Working with Nikon RAW (.nef) photo’s on Linux
By: Date: 5 December 2007 Categories: Linux,photography

If you own a digital SLR (Single Lens Reflex) camera, there comes a time when you want to move to RAW format because it gives you so much more options of processing the photo afterwards. Also the price of memory cards has decreased tremendously, so the extra storage space needed is no reason anymore to keep shooting in JPEG. On my last holiday to Canada i took 3 compact flash cards of 4GB each with me, so i had room for around 2000 photo’s with my Nikon D70S.

When i returned from this fantastic holiday and mounted the memory cards on my Linux box to look at the results, i had a bit of a disappointment because the .nef files were not recognized by gqview, my favorite photo viewing program. Also i couldn’t put them straight away on the website, because nobody would see the picture when clicking on the nef images.

After a little bit of searching on Google i discovered that a Nikon NEF image contains four JPG images, so you don’t need to convert the NEF to JPG, but you can just extract the desired jpg image from the NEF file. Phil Harvey has written the excellent exiftool to do that (and a lot more) on Linux. The syntax to do this is:

exiftool -b -JpgFromRaw orignal.NEF > output.jpg

If you want to do this for a lot of files, you can use the command like this:

exiftool -b -JpgFromRaw -w _C2007.JPG -ext nef -r .

The command specifies to operate recursively on all files in the current directory (-r .) and use the original filename with _C2007.JPG appended as output filename.
But it turned out that the EXIF information which is present in the original NEF image is not copied to the resulting JPG image. Luckily you can do that with exiftool in a second step:


exiftool -b -JpgFromRaw original.NEF > output.jpg

Before putting these images on my website i wanted to scale them down to a viewable dimension and also rename the image to a more sensible name. By choosing a name based on the date i took the photograph, the images would automatically be listed (and viewed) in chronological order. Also because i took two camera’s with me on holiday, this would allow me to merge both photo sets into one directory and still have them in chronological order.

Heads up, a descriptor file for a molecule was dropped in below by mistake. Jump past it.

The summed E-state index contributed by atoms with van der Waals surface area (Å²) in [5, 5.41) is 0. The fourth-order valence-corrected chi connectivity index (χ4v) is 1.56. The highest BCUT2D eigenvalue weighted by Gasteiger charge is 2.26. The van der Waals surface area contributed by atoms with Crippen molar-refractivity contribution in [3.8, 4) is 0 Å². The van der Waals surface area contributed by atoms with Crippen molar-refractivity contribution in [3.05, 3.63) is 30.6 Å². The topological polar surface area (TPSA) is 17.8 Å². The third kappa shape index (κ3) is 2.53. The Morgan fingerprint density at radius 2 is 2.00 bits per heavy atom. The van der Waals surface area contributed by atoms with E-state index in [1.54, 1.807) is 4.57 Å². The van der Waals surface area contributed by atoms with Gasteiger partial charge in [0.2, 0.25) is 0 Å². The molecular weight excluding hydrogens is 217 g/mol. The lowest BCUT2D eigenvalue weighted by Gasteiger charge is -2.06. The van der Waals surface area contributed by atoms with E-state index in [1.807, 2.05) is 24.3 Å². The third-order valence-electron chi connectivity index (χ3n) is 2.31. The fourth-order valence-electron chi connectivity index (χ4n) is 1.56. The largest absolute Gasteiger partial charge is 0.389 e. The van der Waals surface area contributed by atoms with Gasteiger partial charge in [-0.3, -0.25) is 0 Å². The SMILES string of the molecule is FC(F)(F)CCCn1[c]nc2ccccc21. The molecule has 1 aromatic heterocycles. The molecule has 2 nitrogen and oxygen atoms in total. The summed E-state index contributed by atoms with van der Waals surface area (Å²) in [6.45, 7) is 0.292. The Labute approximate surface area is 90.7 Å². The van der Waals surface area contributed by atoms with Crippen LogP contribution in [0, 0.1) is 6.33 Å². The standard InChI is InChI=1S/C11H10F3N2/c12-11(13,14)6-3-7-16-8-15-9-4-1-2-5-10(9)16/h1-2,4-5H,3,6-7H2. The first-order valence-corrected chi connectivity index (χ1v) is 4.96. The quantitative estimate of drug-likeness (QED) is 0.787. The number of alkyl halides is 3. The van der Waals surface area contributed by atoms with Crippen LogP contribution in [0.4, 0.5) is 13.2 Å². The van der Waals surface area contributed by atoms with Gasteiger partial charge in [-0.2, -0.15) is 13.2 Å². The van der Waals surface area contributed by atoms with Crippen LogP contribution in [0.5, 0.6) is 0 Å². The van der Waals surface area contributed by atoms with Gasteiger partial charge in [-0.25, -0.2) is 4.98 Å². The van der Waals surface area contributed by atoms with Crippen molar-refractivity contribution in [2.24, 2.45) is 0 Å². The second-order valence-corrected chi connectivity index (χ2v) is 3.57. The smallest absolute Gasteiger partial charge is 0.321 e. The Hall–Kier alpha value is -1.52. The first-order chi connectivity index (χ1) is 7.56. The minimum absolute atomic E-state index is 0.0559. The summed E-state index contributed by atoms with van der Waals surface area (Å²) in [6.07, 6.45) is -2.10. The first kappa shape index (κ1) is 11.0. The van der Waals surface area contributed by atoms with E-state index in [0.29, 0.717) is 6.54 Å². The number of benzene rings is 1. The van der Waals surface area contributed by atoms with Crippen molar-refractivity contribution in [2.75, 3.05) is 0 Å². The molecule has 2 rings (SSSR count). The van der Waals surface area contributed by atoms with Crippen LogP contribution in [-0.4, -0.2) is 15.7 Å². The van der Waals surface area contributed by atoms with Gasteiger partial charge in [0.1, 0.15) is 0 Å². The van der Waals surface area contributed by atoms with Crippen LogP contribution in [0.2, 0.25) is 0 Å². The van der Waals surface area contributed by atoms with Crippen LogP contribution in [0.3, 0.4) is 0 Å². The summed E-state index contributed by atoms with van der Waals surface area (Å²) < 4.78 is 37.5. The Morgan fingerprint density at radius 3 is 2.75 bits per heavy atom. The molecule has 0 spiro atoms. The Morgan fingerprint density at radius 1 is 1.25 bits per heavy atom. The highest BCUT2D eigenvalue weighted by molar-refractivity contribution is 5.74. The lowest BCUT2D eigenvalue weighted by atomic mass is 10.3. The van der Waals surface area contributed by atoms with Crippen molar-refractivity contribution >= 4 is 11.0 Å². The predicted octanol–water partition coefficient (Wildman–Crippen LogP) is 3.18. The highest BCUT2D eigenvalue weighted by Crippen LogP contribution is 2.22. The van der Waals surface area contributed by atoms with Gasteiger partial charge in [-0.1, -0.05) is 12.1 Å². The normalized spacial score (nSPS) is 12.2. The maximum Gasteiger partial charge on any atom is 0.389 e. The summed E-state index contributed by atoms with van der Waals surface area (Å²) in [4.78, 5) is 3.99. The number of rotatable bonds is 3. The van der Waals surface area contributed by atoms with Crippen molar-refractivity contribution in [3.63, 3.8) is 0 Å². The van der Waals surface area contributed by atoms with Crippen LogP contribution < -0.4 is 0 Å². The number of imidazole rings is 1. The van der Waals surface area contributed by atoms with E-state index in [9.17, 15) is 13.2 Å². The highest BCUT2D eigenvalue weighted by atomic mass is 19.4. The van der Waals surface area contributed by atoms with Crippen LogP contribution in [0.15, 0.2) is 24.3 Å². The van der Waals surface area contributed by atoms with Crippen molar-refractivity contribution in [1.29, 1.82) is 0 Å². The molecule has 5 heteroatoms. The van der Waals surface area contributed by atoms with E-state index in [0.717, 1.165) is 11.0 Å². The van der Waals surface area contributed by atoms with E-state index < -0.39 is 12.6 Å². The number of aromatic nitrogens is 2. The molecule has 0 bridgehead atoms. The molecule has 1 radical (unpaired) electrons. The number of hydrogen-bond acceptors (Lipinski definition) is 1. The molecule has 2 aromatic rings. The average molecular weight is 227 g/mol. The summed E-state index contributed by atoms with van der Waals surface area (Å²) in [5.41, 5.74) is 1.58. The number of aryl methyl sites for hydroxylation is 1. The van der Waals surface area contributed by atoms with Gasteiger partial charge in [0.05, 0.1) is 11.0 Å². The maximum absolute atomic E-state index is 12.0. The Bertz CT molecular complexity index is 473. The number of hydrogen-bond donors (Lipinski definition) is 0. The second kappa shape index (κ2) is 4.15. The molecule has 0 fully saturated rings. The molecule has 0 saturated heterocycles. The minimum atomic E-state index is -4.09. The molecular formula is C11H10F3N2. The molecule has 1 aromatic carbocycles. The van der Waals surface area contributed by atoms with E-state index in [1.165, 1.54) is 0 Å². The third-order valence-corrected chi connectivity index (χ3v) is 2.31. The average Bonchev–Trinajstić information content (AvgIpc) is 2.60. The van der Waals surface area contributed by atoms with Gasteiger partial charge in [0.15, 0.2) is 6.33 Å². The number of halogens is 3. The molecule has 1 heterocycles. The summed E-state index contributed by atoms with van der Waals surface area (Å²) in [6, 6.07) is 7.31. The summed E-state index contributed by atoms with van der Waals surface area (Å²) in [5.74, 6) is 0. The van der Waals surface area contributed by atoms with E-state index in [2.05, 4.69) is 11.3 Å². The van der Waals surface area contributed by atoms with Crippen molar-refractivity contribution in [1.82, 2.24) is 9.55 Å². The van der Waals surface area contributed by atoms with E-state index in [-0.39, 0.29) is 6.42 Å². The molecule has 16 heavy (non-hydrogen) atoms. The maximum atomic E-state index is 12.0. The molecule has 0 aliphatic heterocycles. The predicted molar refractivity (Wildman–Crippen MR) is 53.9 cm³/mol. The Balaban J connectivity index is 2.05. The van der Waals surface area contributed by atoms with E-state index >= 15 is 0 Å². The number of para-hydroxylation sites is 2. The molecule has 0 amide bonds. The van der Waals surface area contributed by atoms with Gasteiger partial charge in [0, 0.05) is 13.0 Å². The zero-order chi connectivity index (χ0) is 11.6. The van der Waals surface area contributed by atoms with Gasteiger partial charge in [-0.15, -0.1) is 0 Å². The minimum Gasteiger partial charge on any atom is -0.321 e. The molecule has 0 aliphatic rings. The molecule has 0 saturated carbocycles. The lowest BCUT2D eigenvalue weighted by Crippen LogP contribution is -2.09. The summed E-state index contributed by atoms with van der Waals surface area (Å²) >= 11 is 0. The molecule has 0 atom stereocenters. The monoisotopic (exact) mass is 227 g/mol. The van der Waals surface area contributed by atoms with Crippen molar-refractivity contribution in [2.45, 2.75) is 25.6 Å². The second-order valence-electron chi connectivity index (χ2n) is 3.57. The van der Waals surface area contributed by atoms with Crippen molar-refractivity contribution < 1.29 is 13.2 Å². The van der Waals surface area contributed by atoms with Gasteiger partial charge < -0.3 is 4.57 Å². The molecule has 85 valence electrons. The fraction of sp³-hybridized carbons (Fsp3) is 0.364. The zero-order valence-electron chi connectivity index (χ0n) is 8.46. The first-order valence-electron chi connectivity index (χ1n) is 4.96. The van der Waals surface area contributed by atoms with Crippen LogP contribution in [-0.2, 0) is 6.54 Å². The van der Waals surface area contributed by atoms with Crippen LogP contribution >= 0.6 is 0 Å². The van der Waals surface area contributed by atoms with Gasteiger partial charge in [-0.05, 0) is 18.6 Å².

To automate all the steps, i wrote a small perl program which i named neftojpg.pl

#!/usr/bin/perl -w
#
# wil create a set of JPEG images from NIKON NEF files
# resize those to $pix pixels
# copy the EXIF data over from NEF to JPEG
# and rename the JPEG files to a filename based on the
# creation date

# 20071205 (c) Ewald

use strict;

my @files;
my $file;
my $name;
my $pix=”800×600″; # desired geometry
my $dir=”.”;
my $dirname=”small”; # output subdirectory
my $ext=”nef”; # nef for NIKON, crw for Canon

@files = <$dir/*.$ext>; # set of files to work on

foreach $file (@files) {
print “processing $file\n”;

($name) = ($file =~ /.*\/(.+?)\.$ext/); # separate name from file extension

if (!-d $dirname) {
mkdir $dirname or die “$!”;
}

# extract jpg image from raw and convert to $pix pixels
qx{exiftool -b -JpgFromRaw $file | convert – -geometry $pix $dirname/$name.jpg};

# copy exif tags from the raw image into the jpg file
qx{exiftool -TagsFromFile $file $dirname/$name.jpg};

# rotate image if nessessary based on EXIF information (NB your camera might not support this)
qx{exiftran -ai $dirname/$name.jpg};

# rename jpg file to a date based name
qx{exiftool ‘-FileName$ext to CRW the script should just as easy work for Canon RAW image files.

Both exiftool and ImageMagick (where the convert command comes from) have their own perl modules, so the next step would be to get rid of the qx{} to execute shell commands and rewrite all operations in perl, but i am in no hurry yet to do so 😉

3 thoughts on “Working with Nikon RAW (.nef) photo’s on Linux

  1. Useful article on how to work with RAW data files in open source.

    I’ve always loved the fact that, with open source, you can literally write code and use it on the fly, no harm in that in a World where Windows rules (commercially that is!) I say that with tongue in cheek.

    There’s also a standard code, dcraw, which decodes raw photos and extracts thumbnails, and displays metadata… this is great if writing code is not your forte.

    I’m curious to know what camera you used to take your shorts in RAW?

    I use a Nikon D80 SLR Camera with a 16GB class 6 SDHC card. Quite excellent accessory, if you ask me.

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